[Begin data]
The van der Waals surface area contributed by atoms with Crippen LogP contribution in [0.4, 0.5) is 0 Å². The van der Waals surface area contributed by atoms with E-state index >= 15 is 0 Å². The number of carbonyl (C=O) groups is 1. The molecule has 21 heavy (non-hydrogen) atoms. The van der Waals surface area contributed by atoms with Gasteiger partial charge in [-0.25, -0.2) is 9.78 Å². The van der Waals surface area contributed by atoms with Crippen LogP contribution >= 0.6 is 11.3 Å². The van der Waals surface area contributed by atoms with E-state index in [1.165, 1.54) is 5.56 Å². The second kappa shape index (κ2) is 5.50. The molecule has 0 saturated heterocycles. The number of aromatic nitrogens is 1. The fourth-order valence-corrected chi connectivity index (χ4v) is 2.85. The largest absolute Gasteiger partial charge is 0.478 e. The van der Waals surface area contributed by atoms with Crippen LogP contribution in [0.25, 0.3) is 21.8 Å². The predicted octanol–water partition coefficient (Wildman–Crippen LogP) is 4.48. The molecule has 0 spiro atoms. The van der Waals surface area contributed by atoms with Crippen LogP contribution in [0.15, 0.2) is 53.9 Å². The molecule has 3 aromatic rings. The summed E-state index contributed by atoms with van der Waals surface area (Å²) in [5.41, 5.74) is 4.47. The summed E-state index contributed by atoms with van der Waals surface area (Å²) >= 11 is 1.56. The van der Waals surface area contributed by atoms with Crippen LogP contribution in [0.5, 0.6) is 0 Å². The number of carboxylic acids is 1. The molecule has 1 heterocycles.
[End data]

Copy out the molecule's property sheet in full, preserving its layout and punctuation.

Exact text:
The van der Waals surface area contributed by atoms with Crippen LogP contribution in [0.4, 0.5) is 0 Å². The van der Waals surface area contributed by atoms with E-state index >= 15 is 0 Å². The number of carbonyl (C=O) groups is 1. The molecule has 21 heavy (non-hydrogen) atoms. The van der Waals surface area contributed by atoms with Gasteiger partial charge in [-0.25, -0.2) is 9.78 Å². The van der Waals surface area contributed by atoms with Crippen LogP contribution >= 0.6 is 11.3 Å². The van der Waals surface area contributed by atoms with E-state index in [1.165, 1.54) is 5.56 Å². The second kappa shape index (κ2) is 5.50. The molecule has 0 saturated heterocycles. The number of aromatic nitrogens is 1. The fourth-order valence-corrected chi connectivity index (χ4v) is 2.85. The largest absolute Gasteiger partial charge is 0.478 e. The van der Waals surface area contributed by atoms with Crippen LogP contribution in [0.25, 0.3) is 21.8 Å². The predicted octanol–water partition coefficient (Wildman–Crippen LogP) is 4.48. The molecule has 0 spiro atoms. The van der Waals surface area contributed by atoms with Crippen LogP contribution in [0.15, 0.2) is 53.9 Å². The molecule has 3 aromatic rings. The summed E-state index contributed by atoms with van der Waals surface area (Å²) in [5.41, 5.74) is 4.47. The summed E-state index contributed by atoms with van der Waals surface area (Å²) >= 11 is 1.56. The van der Waals surface area contributed by atoms with Crippen LogP contribution in [0.5, 0.6) is 0 Å². The number of carboxylic acids is 1. The molecule has 1 heterocycles.